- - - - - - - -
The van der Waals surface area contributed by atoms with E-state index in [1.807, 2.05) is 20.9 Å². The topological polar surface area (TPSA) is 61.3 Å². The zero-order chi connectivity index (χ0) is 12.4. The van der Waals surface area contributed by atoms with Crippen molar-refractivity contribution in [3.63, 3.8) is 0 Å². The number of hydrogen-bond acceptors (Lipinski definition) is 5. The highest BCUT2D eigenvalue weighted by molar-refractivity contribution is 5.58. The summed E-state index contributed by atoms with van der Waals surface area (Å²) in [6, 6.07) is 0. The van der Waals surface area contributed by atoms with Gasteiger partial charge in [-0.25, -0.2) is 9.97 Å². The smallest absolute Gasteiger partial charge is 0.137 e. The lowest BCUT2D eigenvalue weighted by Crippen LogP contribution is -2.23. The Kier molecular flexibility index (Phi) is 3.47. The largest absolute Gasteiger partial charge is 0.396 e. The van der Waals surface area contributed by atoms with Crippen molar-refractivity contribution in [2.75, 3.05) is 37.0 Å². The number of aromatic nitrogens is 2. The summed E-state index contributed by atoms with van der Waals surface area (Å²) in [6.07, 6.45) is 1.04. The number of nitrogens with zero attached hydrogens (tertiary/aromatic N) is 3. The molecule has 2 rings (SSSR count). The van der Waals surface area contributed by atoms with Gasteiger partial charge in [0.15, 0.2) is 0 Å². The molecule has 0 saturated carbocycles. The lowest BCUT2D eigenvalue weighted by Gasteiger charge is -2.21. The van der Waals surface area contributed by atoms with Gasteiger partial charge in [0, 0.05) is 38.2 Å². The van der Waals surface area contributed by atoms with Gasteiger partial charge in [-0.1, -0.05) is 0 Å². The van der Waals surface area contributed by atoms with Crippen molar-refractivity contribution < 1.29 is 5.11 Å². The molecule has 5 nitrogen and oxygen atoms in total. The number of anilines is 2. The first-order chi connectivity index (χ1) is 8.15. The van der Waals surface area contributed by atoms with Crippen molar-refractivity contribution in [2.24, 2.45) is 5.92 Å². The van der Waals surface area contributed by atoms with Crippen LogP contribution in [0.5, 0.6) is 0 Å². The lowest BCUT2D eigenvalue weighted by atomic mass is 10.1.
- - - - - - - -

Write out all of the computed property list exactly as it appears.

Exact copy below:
The van der Waals surface area contributed by atoms with E-state index in [1.807, 2.05) is 20.9 Å². The topological polar surface area (TPSA) is 61.3 Å². The zero-order chi connectivity index (χ0) is 12.4. The van der Waals surface area contributed by atoms with Crippen molar-refractivity contribution in [3.63, 3.8) is 0 Å². The number of hydrogen-bond acceptors (Lipinski definition) is 5. The highest BCUT2D eigenvalue weighted by molar-refractivity contribution is 5.58. The summed E-state index contributed by atoms with van der Waals surface area (Å²) in [6, 6.07) is 0. The van der Waals surface area contributed by atoms with Gasteiger partial charge in [-0.25, -0.2) is 9.97 Å². The smallest absolute Gasteiger partial charge is 0.137 e. The lowest BCUT2D eigenvalue weighted by Crippen LogP contribution is -2.23. The Kier molecular flexibility index (Phi) is 3.47. The largest absolute Gasteiger partial charge is 0.396 e. The van der Waals surface area contributed by atoms with Crippen molar-refractivity contribution in [2.75, 3.05) is 37.0 Å². The number of aromatic nitrogens is 2. The summed E-state index contributed by atoms with van der Waals surface area (Å²) in [6.07, 6.45) is 1.04. The number of nitrogens with zero attached hydrogens (tertiary/aromatic N) is 3. The molecule has 2 rings (SSSR count). The van der Waals surface area contributed by atoms with Gasteiger partial charge in [0.15, 0.2) is 0 Å². The molecule has 0 saturated carbocycles. The lowest BCUT2D eigenvalue weighted by Gasteiger charge is -2.21. The van der Waals surface area contributed by atoms with Gasteiger partial charge in [0, 0.05) is 38.2 Å². The van der Waals surface area contributed by atoms with Gasteiger partial charge in [-0.1, -0.05) is 0 Å². The van der Waals surface area contributed by atoms with Crippen molar-refractivity contribution < 1.29 is 5.11 Å². The molecule has 5 nitrogen and oxygen atoms in total. The number of anilines is 2. The first-order chi connectivity index (χ1) is 8.15. The van der Waals surface area contributed by atoms with Crippen molar-refractivity contribution in [2.24, 2.45) is 5.92 Å². The van der Waals surface area contributed by atoms with Crippen LogP contribution in [0.5, 0.6) is 0 Å². The lowest BCUT2D eigenvalue weighted by atomic mass is 10.1.